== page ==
One of my favorite weekends of the year is the second one in June because that’s the weekend of the Chippewa Canoe Triathlon. This was the fifth year that my friend, Sara, and I have done the race, and it was a pretty good year. The race course always changes a bit every year, but it’s always just shy of 50 miles long: 14 miles canoe (including 2 of portages), about 27 miles of biking on every type of surface, and about 5 miles of running (or often walking, in my case).
Of course, I don’t have a lot of photos because I’m too busy running the race! But this video does capture the craziness of the beginning of the race where we start in Cass Lake and are funneled into a channel that runs under a bridge. After that initial excitement, things slow down for the next several hours.
As it happens, my race was pretty solid this year. Sara and I had improved our canoe time by about 9 minutes, even though we had a pretty irritating headwind much of the time. My bike was solid, but I walked the run because I was pretty tired and my back was super tight from the canoeing. Meanwhile, Sara had an amazing race. She caught up with me in the last half mile or so and we ran in together and tied for second place. It was the perfect finish!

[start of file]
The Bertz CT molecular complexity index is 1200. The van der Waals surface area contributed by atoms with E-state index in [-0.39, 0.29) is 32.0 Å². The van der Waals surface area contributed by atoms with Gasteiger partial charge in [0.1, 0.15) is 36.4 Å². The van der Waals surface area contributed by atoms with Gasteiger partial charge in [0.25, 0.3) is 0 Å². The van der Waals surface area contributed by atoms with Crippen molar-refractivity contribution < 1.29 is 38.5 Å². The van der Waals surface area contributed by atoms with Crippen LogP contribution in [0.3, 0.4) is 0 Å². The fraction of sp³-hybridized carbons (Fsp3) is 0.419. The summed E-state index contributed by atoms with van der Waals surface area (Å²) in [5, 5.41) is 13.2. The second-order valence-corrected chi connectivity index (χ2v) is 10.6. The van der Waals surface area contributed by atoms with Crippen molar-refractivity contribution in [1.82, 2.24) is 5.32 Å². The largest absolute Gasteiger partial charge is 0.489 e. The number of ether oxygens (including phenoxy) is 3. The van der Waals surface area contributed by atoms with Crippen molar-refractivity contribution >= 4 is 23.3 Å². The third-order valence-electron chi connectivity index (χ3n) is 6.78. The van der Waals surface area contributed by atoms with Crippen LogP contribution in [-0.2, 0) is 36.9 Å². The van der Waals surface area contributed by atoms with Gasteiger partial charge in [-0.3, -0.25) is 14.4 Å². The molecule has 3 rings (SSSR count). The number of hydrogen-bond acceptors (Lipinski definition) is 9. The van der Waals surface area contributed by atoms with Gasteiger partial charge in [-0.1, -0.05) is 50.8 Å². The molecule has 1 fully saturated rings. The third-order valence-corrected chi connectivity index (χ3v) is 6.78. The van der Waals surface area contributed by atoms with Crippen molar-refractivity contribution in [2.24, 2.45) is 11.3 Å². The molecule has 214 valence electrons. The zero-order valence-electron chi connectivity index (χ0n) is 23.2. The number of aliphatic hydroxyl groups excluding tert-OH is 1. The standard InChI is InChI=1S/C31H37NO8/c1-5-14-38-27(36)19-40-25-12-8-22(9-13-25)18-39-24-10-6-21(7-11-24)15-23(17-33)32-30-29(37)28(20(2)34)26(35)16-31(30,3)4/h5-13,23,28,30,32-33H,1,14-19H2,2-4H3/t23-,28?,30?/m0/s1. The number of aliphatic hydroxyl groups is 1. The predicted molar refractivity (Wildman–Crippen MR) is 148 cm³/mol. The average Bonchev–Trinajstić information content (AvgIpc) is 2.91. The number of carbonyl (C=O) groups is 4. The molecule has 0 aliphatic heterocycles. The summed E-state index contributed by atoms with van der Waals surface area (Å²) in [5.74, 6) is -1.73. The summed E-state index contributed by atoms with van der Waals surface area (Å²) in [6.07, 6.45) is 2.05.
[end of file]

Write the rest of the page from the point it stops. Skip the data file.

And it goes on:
I was interviewed for a local TV segment and was asked why I liked the race. My off-the-cuff answer was a bit awkward, but I was able to identify the three reasons I like this race—and the races that I do in general:
It’s different. I was voted most unique in my high school class, and I’m forever drawn to things that are just a little unusual and give me a good dose of novelty. When I first heard about this race and the canoe-for-swim substitution, I was sold. (It also helped that I couldn’t confidently swim at the time.)
It’s hard. The race has a time limit of 9.5 hours. Much of the race is in the middle of the woods, and I’ve probably gone close to an hour at times without seeing another person or knowing where I was relative to a major roadway or landmark. Often I’m too exhausted to run at the end, but everyone else is so exhausted and slow that I don’t get passed by many people.
It’s small-town and mellow. Yes, a 50-mile, 6+ hour slog through muck and mire is mellow in some ways… exactly because it’s so hard. There’s a relatively small (less than 300) group of people doing the race and we’re all in the same metaphorical boat, pushing ourselves. And the volunteers too, who are so nice even though I think they have the harder day standing out in the bugs and blazing sun, offering water to anyone who happens to pass by.
Every year after the race, I ask Sara if we’re going to do it again next year. It’s already on next year’s calendar.